DOJ will not defend constitutionality of ACA’s individual mandate

In a letter to Congressional leaders, Attorney General Jeff Sessions has indicated that the Department of Justice will not defend the constitutionality of the Affordable Care Act’s individual mandate in a lawsuit brought by a coalition of 20 states and two individuals who seek a declaratory judgment that the ACA is unconstitutional. The plaintiffs contend that the amended ACA is no longer protected from constitutional attack since the Tax Cuts and Jobs Act of 2017 (P.L. 115-97) eliminated the tax for failure to comply with the individual mandate.
The DOJ also argues in a response brief to the plaintiffs’ request for a preliminary injunction that the individual mandate cannot be severed from the ACA’s guaranteed-issue (i.e., prohibition on pre-existing condition exclusions) and community-rating requirements. Sessions’ letter notes, however, that “[o]utside of these two provisions of the ACA, the Department will continue to argue that Section 5000A(a) is severable from the remaining provisions of the ACA.”

Supreme Court ruling

In National Federation of Independent Business v. Sebelius, the Supreme Court held that the requirement to purchase health insurance could not be sustained as a valid exercise of Congress’s power under the Commerce Clause, but upheld the constitutionality of Section 5000A(a) under Congress’s taxing power. “Critically, however, the Supreme Court’s saving construction of the individual mandate as a tax is no longer available. The TCJA eliminated the penalty for failing to purchase minimum essential coverage (starting in 2019), but left untouched the statutory ‘[r]equirement to maintain minimum essential coverage’ in Section 5000A(a). See Pub. L. No. 115-97, §11081, 131 Stat. at 2092. The individual mandate thus still exists, but it will no longer be fairly possible to describe it as a tax because it will no longer generate any revenue,” the DOJ’s response brief states.

Mandate should not be defended

Sessions indicates that he has “determined that the plaintiffs in Texas v. United States are correct that Section 5000A(a) will be unconstitutional when the Jobs Act’s amendment becomes effective in 2019.” As such, he has “concluded that this is a rare case where the proper course is to forgo defense of Section 5000A(a).” He also writes, “The Department in the past has declined to defend a statute in cases in which the President has concluded that the statute is unconstitutional and made manifest that it should not be defended, as is the case here.”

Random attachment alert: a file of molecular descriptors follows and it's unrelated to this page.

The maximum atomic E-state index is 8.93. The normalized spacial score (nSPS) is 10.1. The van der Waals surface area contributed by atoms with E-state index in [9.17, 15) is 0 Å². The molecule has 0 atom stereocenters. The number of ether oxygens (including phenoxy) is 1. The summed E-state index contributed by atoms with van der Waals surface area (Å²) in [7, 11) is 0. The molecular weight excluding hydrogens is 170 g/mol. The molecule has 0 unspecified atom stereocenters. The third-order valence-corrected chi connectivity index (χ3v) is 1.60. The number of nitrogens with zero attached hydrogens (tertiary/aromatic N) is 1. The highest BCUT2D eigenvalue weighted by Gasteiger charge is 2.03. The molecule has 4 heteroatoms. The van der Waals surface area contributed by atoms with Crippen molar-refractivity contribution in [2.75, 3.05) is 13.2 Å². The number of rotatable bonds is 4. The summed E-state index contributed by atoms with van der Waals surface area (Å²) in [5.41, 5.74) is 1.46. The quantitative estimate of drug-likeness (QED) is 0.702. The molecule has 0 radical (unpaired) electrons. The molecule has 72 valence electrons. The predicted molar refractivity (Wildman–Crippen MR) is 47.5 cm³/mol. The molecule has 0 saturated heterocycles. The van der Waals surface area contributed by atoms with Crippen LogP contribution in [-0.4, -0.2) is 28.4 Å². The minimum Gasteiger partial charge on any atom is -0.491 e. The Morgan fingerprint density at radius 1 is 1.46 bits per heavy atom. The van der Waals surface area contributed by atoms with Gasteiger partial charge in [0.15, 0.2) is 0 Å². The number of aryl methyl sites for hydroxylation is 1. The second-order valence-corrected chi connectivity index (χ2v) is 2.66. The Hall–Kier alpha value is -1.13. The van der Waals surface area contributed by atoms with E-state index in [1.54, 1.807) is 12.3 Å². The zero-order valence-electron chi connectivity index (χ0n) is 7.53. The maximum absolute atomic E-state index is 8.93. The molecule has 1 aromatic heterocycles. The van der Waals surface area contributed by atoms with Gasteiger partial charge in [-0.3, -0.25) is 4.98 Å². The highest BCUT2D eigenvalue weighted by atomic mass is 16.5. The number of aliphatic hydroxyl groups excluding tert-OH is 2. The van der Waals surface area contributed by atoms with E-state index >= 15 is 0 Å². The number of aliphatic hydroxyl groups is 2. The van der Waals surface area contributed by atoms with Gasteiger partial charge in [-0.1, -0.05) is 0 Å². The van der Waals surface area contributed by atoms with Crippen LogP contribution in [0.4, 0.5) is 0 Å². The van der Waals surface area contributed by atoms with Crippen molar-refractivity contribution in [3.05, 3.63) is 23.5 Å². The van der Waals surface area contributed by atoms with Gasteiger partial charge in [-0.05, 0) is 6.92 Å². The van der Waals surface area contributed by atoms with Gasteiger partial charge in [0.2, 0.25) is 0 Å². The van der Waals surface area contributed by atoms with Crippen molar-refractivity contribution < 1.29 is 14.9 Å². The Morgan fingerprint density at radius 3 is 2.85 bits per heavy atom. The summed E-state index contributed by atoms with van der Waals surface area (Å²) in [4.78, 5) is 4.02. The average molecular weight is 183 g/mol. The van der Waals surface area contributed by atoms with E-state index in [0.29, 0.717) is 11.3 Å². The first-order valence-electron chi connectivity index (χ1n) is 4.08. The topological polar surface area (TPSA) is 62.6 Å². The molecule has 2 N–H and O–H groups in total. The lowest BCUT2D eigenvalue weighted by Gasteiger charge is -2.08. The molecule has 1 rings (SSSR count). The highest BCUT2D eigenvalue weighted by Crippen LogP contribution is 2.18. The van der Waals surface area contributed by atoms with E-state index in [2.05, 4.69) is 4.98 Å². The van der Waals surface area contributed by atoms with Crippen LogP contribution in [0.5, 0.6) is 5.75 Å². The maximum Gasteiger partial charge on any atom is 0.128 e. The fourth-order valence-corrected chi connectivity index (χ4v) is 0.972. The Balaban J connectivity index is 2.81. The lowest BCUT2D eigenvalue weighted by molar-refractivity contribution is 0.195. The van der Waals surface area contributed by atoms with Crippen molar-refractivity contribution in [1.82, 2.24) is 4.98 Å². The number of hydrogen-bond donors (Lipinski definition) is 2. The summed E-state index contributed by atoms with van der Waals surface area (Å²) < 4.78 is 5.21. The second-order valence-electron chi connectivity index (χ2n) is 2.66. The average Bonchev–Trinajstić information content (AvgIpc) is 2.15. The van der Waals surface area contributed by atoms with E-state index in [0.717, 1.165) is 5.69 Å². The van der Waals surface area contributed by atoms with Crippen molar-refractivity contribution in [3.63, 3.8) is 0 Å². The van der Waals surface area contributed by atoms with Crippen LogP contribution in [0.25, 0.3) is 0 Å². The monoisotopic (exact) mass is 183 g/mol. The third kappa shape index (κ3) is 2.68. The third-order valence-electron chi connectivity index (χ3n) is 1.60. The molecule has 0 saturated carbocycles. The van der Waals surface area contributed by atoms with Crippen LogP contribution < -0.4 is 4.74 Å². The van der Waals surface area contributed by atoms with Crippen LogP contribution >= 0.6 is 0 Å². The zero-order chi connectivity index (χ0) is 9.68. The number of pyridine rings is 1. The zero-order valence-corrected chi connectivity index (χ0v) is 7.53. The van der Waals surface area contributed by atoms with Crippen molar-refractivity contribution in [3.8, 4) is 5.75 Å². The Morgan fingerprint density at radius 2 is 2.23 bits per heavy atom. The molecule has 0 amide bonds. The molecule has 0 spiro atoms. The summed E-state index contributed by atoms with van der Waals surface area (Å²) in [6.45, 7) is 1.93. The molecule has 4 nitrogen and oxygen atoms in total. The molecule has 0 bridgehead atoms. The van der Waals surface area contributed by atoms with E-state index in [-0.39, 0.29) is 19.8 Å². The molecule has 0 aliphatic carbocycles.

Although the plaintiffs argue that Code Sec. 5000A(a) is inseverable from the rest of the ACA and, thus, the entire statute should be invalidated, the DOJ does not concur. Instead, Sessions notes the Department previously argued in NFIB that if Code Sec. 5000A(a) is unconstitutional, it is severable from the ACA’s other provisions except for the guaranteed-issue and community-rating provisions. “Post- Jobs Act, Congress’s express findings in the ACA continue to describe Section 5000A(a) as ‘essential’ to the operation of the guaranteed-issue and community-rating provisions because otherwise individuals could wait until they become sick to purchase insurance, thus driving up premiums for everyone else,” Sessions wrote. (Texas v. United States, (N.D. Tex.), Civil Action No. 4:18-cv-00167-O, June 7, 2018; Office of the Attorney General letter, June 7, 2018.)

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